The UTC building is of a similar design to the CUSC and while the building will also feature lecture theatres, breakout rooms, staff rooms and study space, the college is laid out around a large atrium space. This has been designed to accommodate a scale model of the Bloodhound SSC – a supersonic car designed and built in the UK that its team hopes will beat the current land speed record.
Open-plan workshop and classroom areas on the ground floor will reflect the facility’s engineering and science focus, and will include a specially designed brazing hearth and cutting and welding booths.
In common with the CUSC building, the UTC features a steel frame with piled foundations, ground beams and slabs. There are 300 of the CFA piles beneath the UTC building – again installed to depths of 10-20 m and diameters of 450 mm and 600 mm.
Tricky slab installation
The ground-floor slab is suspended with more than 80 tonnes of 20 mm steel bar at 150 mm centres and was a particular challenge to install, according to Willmott Dixon’s senior build manager on the UTC project, Neil Tyler. “There is lots of drainage running through there as well as the underfloor heating,” he says. “The slab is recessed through the central atrium because of that.”
Willmott Dixon Scarborough SE5
The steel frame is clad in a mixture of systems including glazing, curtain walls and a rainscreen-style patchwork system. “There are lots of different sizes through the patchwork cladding, which has been tricky to install, but we have managed to work with it. I think it looks good now it is in place,” Mr Tyler says.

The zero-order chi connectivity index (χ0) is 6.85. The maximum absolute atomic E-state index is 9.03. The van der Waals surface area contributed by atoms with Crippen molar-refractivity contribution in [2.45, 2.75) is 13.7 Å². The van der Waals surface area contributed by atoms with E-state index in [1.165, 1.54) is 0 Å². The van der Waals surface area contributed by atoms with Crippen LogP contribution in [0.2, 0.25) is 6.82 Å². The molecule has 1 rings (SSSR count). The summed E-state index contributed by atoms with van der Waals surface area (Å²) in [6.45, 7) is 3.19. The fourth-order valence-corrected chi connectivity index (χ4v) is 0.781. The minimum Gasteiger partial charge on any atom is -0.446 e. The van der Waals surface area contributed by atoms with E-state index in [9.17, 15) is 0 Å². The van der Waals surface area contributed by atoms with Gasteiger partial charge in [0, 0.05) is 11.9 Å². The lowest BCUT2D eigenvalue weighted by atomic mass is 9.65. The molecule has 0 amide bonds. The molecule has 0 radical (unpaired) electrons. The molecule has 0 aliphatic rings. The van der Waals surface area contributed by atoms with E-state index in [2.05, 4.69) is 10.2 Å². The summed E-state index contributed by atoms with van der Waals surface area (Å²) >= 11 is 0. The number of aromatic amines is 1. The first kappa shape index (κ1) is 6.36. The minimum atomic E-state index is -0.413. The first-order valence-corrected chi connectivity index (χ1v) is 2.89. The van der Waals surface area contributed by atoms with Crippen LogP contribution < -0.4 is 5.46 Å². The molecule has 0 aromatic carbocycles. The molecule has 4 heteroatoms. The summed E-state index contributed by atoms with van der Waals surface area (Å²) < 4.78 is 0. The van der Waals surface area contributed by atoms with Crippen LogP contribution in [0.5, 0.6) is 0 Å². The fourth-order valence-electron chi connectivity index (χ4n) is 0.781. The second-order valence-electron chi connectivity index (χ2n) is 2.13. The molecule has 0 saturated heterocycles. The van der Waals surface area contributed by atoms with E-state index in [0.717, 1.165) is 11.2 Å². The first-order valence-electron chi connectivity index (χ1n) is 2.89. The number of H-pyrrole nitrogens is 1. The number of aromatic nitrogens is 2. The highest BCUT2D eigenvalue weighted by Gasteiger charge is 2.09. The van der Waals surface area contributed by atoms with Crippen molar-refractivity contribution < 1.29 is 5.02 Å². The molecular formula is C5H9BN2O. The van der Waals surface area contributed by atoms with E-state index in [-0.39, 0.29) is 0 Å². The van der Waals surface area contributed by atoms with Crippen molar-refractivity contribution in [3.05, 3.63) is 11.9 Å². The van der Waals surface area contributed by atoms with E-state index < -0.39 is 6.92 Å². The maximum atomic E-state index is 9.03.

With the new academic year now under way, the construction teams on both projects have scaled back operations as the first clutch of students have enrolled on their courses.
Coupled with the new Leisure Village nearing completion next door, these buildings are set to offer a step-change in opportunities for local residents and put Scarborough firmly on the academic map.
Switching design saves time
The two educational buildings are very similar in terms of overall design, with both featuring cast in-situ slabs for the ground floor and first and second storeys.
The plan had been that the roof slab for both buildings would be of similar cast in-situ construction, with a built-up roof system placed above that. But in another move to cut time from the project programme, the Willmott Dixon teams elected to ditch the built-up roof design, replacing it with a prefabricated system supplied by manufacturer Kingspan.
The Willmott Dixon team used the Kingspan Topdek system across the UTC and CUSC buildings, which helped shave weeks from the contract programmes. “That change saved masses of time,” Mr Redfern says. “On the CUSC we went from six weeks set aside in the programme to the roof being installed and completed within two weeks.”
Although he doesn’t have the figures to hand, the change certainly helped the team working on the UTC building, according to Mr Tyler. “Changing to the Kingspan Topdek system helped us claw back some time, there’s no doubt.”